Battle's sign

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In medical terminology, Battle's sign, also mastoid ecchymosis, is an indication of fracture of posterior cranial fossa of the skull, and may suggest underlying brain trauma. Battle's sign consists of bruising over the mastoid process, as a result of extravasation of blood along the path of the posterior auricular artery.[1] The sign is named after William Henry Battle.[2]

Another common bruising sign of a skull injury is raccoon eyes, the purplish discoloration around the eyes following fracture of the frontal portion of the skull base.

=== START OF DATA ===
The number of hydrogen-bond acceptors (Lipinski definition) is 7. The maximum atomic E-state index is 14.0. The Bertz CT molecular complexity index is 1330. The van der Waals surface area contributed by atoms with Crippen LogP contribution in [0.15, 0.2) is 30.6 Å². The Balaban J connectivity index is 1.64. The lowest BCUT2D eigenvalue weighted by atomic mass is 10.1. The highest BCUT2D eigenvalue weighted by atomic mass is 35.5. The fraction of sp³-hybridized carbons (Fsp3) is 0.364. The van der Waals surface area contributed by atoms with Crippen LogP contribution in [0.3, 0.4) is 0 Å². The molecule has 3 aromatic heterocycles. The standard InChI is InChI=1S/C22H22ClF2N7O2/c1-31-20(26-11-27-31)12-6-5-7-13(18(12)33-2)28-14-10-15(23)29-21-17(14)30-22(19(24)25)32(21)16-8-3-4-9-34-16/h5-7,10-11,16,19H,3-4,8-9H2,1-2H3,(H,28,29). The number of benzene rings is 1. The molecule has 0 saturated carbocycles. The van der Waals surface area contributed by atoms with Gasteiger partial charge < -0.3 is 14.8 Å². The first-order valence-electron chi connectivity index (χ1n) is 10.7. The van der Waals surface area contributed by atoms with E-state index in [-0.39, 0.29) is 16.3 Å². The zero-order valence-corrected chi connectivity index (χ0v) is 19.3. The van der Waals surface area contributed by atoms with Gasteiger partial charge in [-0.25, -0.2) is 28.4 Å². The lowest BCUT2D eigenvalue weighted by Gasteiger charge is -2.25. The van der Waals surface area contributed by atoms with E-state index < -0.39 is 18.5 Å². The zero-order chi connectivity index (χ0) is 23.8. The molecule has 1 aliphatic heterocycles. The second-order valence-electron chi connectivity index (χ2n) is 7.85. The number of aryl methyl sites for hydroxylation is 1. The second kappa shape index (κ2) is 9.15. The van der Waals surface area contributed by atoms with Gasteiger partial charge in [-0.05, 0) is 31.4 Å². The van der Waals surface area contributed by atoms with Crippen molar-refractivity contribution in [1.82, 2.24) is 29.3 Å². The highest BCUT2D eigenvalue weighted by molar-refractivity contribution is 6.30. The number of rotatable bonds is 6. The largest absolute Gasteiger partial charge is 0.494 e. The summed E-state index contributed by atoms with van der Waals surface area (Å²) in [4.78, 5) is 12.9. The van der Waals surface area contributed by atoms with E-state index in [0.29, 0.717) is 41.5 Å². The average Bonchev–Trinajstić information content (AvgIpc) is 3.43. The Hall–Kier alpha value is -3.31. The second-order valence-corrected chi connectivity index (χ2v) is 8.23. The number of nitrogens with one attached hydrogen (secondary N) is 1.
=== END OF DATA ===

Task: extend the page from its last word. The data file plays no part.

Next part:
Battle's sign may be confused with a spreading hematoma from a fracture of the mandibular condyle,[3] which is a less serious injury.

See also[edit]

References[edit]

  1. ^ Naumann, Hans Heinz; Jan Helms (1998). Head and neck surgery. Thieme. p. 154. ISBN 0-86577-660-1. 
  2. ^ synd/2976 at Who Named It?
  3. ^ Banks, Peter; Brown, Andrew E. (2000). Fractures of the facial skeleton. Oxford: Wright. p. 43. ISBN 0723610347.